ART buses seeing more riders than old Rapid Ride service

Local News

ALBUQUERQUE, N.M. (KRQE) – New ridership data appears to show the city’s newly launched Albuquerque Rapid Transit bus system is drawing more riders than the prior system it replaced.

Even before ART’s infrastructure was built, the city’s big promise was that ART would double the amount of ridership along the Central Avenue corridor as compared to Rapid Ride service. Newly released numbers show in December 2019, when the city launched ART’s first month of service with free tickets, the city saw a roughly 112% increase in ART ridership compared to Rapid Ride ridership in December 2018.

The city says 209,254 riders combined rode on ART’s Red Line and Green Line in December 2019, compared to 102,284 combined riders on Rapid Ride’s Red and Green routes in December 2018. January numbers show another ridership increase on ART, however, not as much as December.

The city says 139,461 riders used the ART Red and Green lines in January 2020, as compared to 106,848 riders who used the Rapid Ride’s Red and Green routes in January 2019. The difference represents about a 30% increase in ridership on ART.

“I think it was neat,” said Danny Holcomb, director of the city of Albuquerque’s transit department, responding to the numbers in an interview Friday. “We hope it continues throughout.”

When asked about the city’s expectations for ART ridership, Holcomb said, “I think (since) day one, we’ve just been cautiously optimistic, that it would increase.”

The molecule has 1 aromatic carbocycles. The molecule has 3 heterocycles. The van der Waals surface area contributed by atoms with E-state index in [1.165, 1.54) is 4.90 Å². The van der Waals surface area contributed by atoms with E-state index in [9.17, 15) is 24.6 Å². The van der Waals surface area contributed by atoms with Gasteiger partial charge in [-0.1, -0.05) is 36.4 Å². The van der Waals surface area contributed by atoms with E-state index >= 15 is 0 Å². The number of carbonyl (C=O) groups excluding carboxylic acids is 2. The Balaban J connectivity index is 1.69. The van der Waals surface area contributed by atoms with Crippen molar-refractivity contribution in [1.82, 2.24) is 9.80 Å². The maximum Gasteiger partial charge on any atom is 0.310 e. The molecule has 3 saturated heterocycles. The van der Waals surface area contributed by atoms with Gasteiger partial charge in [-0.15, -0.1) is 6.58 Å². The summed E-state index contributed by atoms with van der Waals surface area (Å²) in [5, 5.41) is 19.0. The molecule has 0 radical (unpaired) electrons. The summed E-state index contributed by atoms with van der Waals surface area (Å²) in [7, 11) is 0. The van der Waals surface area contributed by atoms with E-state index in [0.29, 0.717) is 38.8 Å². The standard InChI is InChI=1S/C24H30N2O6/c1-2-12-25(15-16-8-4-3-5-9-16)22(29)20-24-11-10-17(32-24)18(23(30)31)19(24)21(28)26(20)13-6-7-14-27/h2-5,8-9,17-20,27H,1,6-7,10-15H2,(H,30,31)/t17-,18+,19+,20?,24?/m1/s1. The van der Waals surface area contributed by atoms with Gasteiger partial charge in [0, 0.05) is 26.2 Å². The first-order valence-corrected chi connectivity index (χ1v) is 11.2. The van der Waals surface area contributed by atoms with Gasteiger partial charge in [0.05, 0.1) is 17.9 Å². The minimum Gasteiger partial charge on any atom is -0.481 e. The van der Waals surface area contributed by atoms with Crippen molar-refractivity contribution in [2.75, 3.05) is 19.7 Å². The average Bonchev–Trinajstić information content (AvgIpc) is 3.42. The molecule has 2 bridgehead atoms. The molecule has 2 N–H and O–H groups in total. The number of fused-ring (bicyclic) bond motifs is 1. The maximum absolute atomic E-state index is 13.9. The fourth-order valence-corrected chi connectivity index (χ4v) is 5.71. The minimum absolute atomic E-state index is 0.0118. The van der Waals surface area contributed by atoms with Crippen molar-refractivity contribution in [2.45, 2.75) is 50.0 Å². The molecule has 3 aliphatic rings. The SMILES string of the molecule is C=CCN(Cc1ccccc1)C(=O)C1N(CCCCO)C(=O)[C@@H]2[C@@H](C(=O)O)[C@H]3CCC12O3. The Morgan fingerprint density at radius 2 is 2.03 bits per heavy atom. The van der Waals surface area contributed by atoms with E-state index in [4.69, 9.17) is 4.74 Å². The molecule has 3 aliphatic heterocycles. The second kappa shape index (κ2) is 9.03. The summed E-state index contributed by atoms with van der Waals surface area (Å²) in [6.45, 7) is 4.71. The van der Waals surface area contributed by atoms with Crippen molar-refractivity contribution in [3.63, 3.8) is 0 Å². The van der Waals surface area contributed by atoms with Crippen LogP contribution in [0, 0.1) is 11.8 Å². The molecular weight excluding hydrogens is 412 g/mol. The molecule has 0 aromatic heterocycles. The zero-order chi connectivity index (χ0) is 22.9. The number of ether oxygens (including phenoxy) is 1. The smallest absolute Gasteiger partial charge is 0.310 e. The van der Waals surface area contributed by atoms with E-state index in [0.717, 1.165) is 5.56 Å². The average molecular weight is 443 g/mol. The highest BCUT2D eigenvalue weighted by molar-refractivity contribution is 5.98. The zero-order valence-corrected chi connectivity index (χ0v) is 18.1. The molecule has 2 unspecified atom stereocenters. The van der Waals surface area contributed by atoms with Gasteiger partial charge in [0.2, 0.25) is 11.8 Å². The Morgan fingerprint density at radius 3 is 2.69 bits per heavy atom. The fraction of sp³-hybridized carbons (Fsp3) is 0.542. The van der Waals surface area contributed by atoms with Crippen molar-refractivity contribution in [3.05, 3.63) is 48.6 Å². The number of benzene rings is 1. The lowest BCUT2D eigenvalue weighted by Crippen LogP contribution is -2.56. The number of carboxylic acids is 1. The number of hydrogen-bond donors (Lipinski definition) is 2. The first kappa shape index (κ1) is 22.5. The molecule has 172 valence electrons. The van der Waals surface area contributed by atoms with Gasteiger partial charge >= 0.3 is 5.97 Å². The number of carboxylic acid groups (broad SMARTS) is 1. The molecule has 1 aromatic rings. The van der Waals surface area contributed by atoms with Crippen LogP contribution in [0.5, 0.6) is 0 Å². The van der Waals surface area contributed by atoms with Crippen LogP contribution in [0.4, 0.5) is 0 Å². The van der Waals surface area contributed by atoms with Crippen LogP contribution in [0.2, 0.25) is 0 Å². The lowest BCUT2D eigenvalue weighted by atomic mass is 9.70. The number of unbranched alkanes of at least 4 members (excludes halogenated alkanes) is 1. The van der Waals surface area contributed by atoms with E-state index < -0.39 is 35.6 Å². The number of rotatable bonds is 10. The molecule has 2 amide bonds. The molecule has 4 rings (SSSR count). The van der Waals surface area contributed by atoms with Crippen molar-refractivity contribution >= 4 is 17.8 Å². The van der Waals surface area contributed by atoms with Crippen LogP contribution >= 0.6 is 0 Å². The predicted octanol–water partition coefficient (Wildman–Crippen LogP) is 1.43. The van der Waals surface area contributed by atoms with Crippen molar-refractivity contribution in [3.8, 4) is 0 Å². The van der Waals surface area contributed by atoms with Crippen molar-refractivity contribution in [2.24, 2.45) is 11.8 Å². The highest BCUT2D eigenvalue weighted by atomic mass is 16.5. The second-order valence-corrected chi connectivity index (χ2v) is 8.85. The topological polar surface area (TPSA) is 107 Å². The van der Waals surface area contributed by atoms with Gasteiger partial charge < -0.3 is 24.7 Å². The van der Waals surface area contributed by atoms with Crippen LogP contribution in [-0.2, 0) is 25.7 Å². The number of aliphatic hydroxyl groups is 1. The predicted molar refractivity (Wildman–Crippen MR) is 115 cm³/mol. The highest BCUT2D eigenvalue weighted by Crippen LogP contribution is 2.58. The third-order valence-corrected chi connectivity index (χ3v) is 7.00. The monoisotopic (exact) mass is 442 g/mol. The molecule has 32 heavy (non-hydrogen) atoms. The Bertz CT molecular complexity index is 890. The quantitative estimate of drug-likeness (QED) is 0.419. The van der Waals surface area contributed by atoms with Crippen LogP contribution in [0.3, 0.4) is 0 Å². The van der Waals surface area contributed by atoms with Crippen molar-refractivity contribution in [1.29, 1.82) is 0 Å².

In the past though, the city has made much bolder predictions about ART’s ridership draw. In a 2016 city-made promo video, an announcer said, “With ART ridership projected to double in the first year of operation, ART is a smart investment.”

Holcomb confirmed that doubling projection in a November news conference where the city announced the start date for ART service. “What we’re expecting is to double the Rapid Ride ridership right now,” Holcomb said.

KRQE News 13 asked Friday if doubling Rapid Ride ridership on ART is still the city’s goal. “We have no idea what the numbers are going to be like in a year from now, but we hope it continues, we hope we see it, an increase in ridership,” Holcomb said.

Over the next year of service, Holcomb says he’s hoping more than anything that the city sees a decrease in the number of crashes between ART buses and cars. Right now, the city says it’s not looking at ART’s success or failure as a metric for any decisions they’ll make about future service.

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